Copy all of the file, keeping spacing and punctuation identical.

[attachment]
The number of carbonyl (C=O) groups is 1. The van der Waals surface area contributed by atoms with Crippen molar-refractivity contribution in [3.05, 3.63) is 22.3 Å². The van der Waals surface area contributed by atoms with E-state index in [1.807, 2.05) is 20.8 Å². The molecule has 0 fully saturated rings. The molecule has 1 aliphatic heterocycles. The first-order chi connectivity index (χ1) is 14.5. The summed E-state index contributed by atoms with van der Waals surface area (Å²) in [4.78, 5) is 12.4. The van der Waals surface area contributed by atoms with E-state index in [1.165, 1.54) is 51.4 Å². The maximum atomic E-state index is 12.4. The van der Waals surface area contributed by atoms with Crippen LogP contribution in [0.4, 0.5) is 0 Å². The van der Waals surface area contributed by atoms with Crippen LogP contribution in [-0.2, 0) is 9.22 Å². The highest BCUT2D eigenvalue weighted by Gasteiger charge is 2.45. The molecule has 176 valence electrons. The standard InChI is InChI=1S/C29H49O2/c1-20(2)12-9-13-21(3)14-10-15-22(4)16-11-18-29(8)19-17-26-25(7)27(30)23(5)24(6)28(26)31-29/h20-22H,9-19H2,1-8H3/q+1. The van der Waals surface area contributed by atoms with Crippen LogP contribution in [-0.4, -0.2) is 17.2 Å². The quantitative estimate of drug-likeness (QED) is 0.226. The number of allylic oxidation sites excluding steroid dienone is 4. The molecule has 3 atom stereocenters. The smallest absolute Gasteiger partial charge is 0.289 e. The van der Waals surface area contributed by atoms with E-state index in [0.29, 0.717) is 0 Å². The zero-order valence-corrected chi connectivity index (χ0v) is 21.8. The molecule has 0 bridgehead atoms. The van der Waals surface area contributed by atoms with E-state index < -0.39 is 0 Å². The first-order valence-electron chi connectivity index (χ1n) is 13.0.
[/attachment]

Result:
The number of carbonyl (C=O) groups is 1. The van der Waals surface area contributed by atoms with Crippen molar-refractivity contribution in [3.05, 3.63) is 22.3 Å². The van der Waals surface area contributed by atoms with E-state index in [1.807, 2.05) is 20.8 Å². The molecule has 0 fully saturated rings. The molecule has 1 aliphatic heterocycles. The first-order chi connectivity index (χ1) is 14.5. The summed E-state index contributed by atoms with van der Waals surface area (Å²) in [4.78, 5) is 12.4. The van der Waals surface area contributed by atoms with E-state index in [1.165, 1.54) is 51.4 Å². The maximum atomic E-state index is 12.4. The van der Waals surface area contributed by atoms with Crippen LogP contribution in [0.4, 0.5) is 0 Å². The van der Waals surface area contributed by atoms with Crippen LogP contribution in [-0.2, 0) is 9.22 Å². The highest BCUT2D eigenvalue weighted by Gasteiger charge is 2.45. The molecule has 176 valence electrons. The standard InChI is InChI=1S/C29H49O2/c1-20(2)12-9-13-21(3)14-10-15-22(4)16-11-18-29(8)19-17-26-25(7)27(30)23(5)24(6)28(26)31-29/h20-22H,9-19H2,1-8H3/q+1. The van der Waals surface area contributed by atoms with Crippen LogP contribution in [-0.4, -0.2) is 17.2 Å². The quantitative estimate of drug-likeness (QED) is 0.226. The number of allylic oxidation sites excluding steroid dienone is 4. The molecule has 3 atom stereocenters. The smallest absolute Gasteiger partial charge is 0.289 e. The van der Waals surface area contributed by atoms with E-state index in [0.29, 0.717) is 0 Å². The zero-order valence-corrected chi connectivity index (χ0v) is 21.8. The molecule has 0 bridgehead atoms. The van der Waals surface area contributed by atoms with E-state index < -0.39 is 0 Å². The first-order valence-electron chi connectivity index (χ1n) is 13.0.